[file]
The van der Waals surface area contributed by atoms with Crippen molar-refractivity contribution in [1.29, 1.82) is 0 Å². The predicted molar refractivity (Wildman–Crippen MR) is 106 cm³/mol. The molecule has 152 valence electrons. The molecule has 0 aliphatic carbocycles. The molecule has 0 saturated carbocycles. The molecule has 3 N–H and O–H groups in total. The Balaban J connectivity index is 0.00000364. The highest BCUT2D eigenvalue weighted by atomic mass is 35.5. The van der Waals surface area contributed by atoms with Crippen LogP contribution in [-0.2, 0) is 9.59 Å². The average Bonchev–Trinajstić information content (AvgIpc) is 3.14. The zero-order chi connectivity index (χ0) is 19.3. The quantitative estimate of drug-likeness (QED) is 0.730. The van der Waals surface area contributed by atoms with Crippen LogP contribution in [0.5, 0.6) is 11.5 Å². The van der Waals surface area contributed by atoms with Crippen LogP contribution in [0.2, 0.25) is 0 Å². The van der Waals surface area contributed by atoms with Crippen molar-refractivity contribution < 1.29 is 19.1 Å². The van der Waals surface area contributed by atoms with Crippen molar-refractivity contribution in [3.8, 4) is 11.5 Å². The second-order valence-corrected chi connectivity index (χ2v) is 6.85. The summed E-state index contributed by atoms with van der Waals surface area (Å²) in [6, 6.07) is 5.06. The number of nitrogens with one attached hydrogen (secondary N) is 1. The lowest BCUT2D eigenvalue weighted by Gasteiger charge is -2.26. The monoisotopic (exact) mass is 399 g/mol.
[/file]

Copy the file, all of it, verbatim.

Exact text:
The van der Waals surface area contributed by atoms with Crippen molar-refractivity contribution in [1.29, 1.82) is 0 Å². The predicted molar refractivity (Wildman–Crippen MR) is 106 cm³/mol. The molecule has 152 valence electrons. The molecule has 0 aliphatic carbocycles. The molecule has 0 saturated carbocycles. The molecule has 3 N–H and O–H groups in total. The Balaban J connectivity index is 0.00000364. The highest BCUT2D eigenvalue weighted by atomic mass is 35.5. The van der Waals surface area contributed by atoms with Crippen LogP contribution in [-0.2, 0) is 9.59 Å². The average Bonchev–Trinajstić information content (AvgIpc) is 3.14. The zero-order chi connectivity index (χ0) is 19.3. The quantitative estimate of drug-likeness (QED) is 0.730. The van der Waals surface area contributed by atoms with Crippen LogP contribution in [0.5, 0.6) is 11.5 Å². The van der Waals surface area contributed by atoms with Crippen LogP contribution in [0.2, 0.25) is 0 Å². The van der Waals surface area contributed by atoms with Crippen molar-refractivity contribution < 1.29 is 19.1 Å². The van der Waals surface area contributed by atoms with Crippen molar-refractivity contribution in [3.8, 4) is 11.5 Å². The second-order valence-corrected chi connectivity index (χ2v) is 6.85. The summed E-state index contributed by atoms with van der Waals surface area (Å²) in [6, 6.07) is 5.06. The number of nitrogens with one attached hydrogen (secondary N) is 1. The lowest BCUT2D eigenvalue weighted by Gasteiger charge is -2.26. The monoisotopic (exact) mass is 399 g/mol.